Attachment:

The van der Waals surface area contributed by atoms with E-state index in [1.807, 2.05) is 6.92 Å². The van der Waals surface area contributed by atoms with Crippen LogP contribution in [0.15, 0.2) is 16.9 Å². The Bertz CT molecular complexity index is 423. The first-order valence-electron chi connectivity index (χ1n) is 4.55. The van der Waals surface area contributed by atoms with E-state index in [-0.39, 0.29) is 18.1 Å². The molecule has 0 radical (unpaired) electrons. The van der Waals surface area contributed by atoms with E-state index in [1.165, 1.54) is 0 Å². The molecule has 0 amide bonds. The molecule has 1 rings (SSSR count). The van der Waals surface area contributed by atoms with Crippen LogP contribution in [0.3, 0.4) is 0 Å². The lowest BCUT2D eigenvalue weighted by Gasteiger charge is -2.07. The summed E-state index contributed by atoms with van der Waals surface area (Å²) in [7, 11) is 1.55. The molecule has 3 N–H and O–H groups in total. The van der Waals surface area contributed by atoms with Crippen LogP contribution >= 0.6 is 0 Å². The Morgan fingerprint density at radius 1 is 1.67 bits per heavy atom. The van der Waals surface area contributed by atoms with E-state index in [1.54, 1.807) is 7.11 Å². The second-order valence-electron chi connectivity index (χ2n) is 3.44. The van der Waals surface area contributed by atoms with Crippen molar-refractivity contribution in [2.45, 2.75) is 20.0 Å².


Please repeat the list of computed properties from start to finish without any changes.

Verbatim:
The van der Waals surface area contributed by atoms with E-state index in [1.807, 2.05) is 6.92 Å². The van der Waals surface area contributed by atoms with Crippen LogP contribution in [0.15, 0.2) is 16.9 Å². The Bertz CT molecular complexity index is 423. The first-order valence-electron chi connectivity index (χ1n) is 4.55. The van der Waals surface area contributed by atoms with E-state index in [-0.39, 0.29) is 18.1 Å². The molecule has 0 radical (unpaired) electrons. The van der Waals surface area contributed by atoms with E-state index in [1.165, 1.54) is 0 Å². The molecule has 0 amide bonds. The molecule has 1 rings (SSSR count). The van der Waals surface area contributed by atoms with Crippen LogP contribution in [0.3, 0.4) is 0 Å². The lowest BCUT2D eigenvalue weighted by Gasteiger charge is -2.07. The summed E-state index contributed by atoms with van der Waals surface area (Å²) in [7, 11) is 1.55. The molecule has 3 N–H and O–H groups in total. The van der Waals surface area contributed by atoms with Crippen LogP contribution >= 0.6 is 0 Å². The Morgan fingerprint density at radius 1 is 1.67 bits per heavy atom. The van der Waals surface area contributed by atoms with E-state index in [1.54, 1.807) is 7.11 Å². The second-order valence-electron chi connectivity index (χ2n) is 3.44. The van der Waals surface area contributed by atoms with Crippen molar-refractivity contribution in [2.45, 2.75) is 20.0 Å².